Day 3, Seattle to Boston Harbor via Vashon Island, 64 miles
Fall Equinox. A long day ahead, I’m planning over 60 miles, early in the tour, not trained up for distance yet. I put my anxiety aside and remember, just one mile at a time.
I hear Jeff up already. He’s going to escort me to the ferry. So I throw my gear together, stumble down the stairs to a bowl of granola and yogurt. Karin is up, but shy for the picture, so she hides behind Jeff. Too cute. I tell her the picture highlights their altitude differential.
Lights on, we head out at 615am. So early. But I’m certain I need all the time I can muster for the ride. Jeff leads the way on his fixie, I’m struggling to keep up. First, the path along Lake Union, then we stop at the Freemont troll, which incorporates a real VW bus.
Downtown, to Pike Place, we stop for crumpets. Nutella and Ricotta, yum! Jeff and I chat about his family, my kids, the things friends talk about, getting to know each other. I’m glad to feel comfort in conversation, something I haven’t always enjoyed. The love of cycling is a bond that erases boundaries.
Time is tight, we rush over to the ferry terminal. They’ve moved the Seattle Water Taxi dock, so we almost miss the spot. I wish Jeff well, exchanging blogs, then catch the ferry with minutes to spare. The sun is rising, casting orange hues over the Olympic Range across the Sound. Such a beautiful morning.
The ferry ride to Vashon Island is brief, and I’m soon cycling down the island highway. A bit of a climb to get off the dock, then a long descent. My legs are feeling strong again. I stop for coffee at Vashon, chatting with the owners of AJ’s espresso. Good coffee! If you’re ever on Vashon.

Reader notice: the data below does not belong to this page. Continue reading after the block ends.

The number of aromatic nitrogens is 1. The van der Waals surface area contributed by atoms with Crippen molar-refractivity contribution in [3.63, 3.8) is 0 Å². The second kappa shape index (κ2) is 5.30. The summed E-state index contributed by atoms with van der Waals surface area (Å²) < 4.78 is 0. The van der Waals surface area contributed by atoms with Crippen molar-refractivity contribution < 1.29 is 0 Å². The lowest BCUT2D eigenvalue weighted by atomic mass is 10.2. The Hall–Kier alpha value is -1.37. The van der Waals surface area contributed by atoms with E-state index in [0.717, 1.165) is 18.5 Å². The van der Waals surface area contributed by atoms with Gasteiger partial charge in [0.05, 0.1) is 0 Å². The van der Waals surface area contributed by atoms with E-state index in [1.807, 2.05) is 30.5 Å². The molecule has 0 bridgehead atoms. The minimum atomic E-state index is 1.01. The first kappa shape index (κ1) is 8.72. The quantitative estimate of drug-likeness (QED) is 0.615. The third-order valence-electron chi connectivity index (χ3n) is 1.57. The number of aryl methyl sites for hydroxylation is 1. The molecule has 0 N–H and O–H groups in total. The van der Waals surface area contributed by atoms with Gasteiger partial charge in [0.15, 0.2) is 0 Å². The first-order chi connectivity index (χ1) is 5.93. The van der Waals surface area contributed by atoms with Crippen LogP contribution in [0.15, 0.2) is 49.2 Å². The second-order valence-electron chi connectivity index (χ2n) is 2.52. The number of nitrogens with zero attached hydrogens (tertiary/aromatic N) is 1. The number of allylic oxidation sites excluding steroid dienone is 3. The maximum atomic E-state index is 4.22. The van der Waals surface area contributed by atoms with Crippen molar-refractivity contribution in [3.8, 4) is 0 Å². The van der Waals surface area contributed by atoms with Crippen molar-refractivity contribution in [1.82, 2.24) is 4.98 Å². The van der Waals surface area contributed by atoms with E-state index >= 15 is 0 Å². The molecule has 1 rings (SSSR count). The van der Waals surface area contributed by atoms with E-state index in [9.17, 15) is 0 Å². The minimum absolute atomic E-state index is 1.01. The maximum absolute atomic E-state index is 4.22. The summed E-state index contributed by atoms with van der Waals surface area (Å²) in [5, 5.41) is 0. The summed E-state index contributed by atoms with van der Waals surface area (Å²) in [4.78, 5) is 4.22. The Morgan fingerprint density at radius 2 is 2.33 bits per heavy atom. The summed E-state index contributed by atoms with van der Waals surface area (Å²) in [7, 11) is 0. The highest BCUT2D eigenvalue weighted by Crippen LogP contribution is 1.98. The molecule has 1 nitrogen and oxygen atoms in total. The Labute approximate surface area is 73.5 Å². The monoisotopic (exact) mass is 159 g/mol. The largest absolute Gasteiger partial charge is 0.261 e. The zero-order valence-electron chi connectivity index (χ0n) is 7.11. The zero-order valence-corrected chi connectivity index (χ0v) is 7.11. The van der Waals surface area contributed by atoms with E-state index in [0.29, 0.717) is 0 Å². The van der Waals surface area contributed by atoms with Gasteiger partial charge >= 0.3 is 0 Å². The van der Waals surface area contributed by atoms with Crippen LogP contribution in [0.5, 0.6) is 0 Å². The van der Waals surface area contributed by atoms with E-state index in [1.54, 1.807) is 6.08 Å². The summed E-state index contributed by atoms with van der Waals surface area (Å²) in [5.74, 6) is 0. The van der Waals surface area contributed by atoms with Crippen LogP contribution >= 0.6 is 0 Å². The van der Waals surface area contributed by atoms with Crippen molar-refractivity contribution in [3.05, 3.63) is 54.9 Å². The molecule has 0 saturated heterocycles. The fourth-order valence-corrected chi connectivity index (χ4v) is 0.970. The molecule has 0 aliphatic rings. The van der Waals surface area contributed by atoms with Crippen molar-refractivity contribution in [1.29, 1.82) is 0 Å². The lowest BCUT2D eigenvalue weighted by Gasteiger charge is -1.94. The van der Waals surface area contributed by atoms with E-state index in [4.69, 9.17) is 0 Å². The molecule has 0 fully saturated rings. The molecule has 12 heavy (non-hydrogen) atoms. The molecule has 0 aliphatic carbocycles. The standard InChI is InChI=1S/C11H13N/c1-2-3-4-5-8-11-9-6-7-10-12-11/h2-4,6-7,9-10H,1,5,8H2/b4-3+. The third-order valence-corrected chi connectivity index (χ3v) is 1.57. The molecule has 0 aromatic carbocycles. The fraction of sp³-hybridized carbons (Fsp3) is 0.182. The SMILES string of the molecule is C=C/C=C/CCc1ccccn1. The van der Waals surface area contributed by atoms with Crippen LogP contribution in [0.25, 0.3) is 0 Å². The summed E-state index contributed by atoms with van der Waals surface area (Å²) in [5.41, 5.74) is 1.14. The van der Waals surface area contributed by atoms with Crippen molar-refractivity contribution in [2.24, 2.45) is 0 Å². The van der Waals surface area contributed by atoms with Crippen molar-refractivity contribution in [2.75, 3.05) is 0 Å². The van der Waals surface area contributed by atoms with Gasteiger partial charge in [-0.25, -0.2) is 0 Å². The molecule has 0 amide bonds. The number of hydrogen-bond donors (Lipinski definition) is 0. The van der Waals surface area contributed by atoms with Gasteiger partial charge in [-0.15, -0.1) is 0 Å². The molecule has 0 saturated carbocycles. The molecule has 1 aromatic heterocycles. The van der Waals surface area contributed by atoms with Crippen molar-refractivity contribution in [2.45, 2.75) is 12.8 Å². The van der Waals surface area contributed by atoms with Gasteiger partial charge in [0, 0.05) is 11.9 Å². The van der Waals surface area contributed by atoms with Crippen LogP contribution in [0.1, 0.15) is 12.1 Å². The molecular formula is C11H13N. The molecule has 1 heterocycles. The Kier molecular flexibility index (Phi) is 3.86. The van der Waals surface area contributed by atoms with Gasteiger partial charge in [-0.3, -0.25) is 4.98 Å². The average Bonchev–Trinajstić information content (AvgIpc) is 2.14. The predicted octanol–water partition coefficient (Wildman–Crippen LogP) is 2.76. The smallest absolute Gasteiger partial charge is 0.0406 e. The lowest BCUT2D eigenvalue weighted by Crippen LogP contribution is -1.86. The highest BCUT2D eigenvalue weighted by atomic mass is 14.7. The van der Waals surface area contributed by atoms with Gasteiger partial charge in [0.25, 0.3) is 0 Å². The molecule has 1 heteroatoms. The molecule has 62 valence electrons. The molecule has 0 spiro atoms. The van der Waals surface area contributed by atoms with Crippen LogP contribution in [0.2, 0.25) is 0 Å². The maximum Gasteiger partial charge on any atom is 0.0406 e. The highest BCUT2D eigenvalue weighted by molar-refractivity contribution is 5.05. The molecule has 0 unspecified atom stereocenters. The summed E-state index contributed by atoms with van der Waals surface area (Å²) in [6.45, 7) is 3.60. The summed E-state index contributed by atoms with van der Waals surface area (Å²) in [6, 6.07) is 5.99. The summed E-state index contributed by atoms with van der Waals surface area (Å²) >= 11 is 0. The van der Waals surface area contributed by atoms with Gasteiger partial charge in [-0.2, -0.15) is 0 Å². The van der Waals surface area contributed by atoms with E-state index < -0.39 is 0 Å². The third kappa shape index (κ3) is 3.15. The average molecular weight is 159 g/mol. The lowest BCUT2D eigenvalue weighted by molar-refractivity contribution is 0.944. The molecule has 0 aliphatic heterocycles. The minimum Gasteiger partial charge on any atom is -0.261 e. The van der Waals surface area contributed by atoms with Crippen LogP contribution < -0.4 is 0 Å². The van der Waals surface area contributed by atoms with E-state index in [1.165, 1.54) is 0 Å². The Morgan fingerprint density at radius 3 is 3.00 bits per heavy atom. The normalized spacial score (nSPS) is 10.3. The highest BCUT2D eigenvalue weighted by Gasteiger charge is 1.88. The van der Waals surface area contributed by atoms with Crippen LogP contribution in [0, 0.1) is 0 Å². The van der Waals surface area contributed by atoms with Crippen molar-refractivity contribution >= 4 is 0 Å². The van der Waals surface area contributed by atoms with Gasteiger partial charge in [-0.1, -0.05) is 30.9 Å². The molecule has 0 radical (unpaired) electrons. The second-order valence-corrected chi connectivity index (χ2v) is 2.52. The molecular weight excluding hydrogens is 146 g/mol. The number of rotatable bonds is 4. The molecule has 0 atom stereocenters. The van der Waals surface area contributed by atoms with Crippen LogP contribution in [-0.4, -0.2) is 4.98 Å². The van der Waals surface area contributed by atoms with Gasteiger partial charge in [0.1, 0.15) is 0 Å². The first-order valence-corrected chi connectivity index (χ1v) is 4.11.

The highway winds around the water, blue sky reflecting off the shimmering sound. Ah, this is why I came. So beautiful, I’m in bliss. The miles fly. I reach the dock at Tahlequa and wait for the ferry to Point Defiance. My thoughts return to the past year, the struggles of recent. The aching in my heart is still there, though less. Each day, less.
This ferry is only a few minutes, then I’m riding back on the mainland, into Tacoma, seeking lunch and a bike shop. I grab some new gloves, then ride south, through the city, Google Nav giving me the best path forward. Still 40 miles to go. I know this will be a long ride. Uninspiring too, to spend so much time riding through a city. More thoughts to muse.
I pass a marquis sign at a chiropractor, first line says “Be kind whenever possible.” Then the second line says “It is always possible.” This hits home. I think of the times I’ve in my life that I’ve spend in fear or resentment, how this has caused me to respond with less kindness. It is always possible to choose kindness. Not just when I’m treated nicely too. Even when I’m feeling hurt or betrayed. It is always possible to choose kindness.
These thoughts, and others, and the miles pass, easily. I’m finding my legs, so early in the tour. I am grateful for this. I round the military base, then Google sends me on I-5. I stay on the freeway a bit longer than Google suggests, then head north to Boston Harbor, where I’ll meet up with Jenny and Denni for the night. A long bike trail, mercifully flat, then the final hills as the sun wanes in the sky.
Jenny greets me warmly, so glad to meet another friend. I grab a shower, so glorious after the long ride. 13 hours on the road, I’m glad to still be standing. Then Denni and Jenny treat me to dinner, fermented krauts and carrots, sprouts, heirloom tomatoes, goat cheese, wild carrot jam. Ecstasy for the mouth. Tingling tastes, warmth in the belly.
We share tales and insights and feelings and dreams. Two more souls, opening to me, and I to them. Strangers a moment before, now intimates. How is this possible? Or not possible? When fear dominates, it only prevents this miracle of connections. I just need to receive the kindness of strangers. Be kind whenever possible. It is always possible.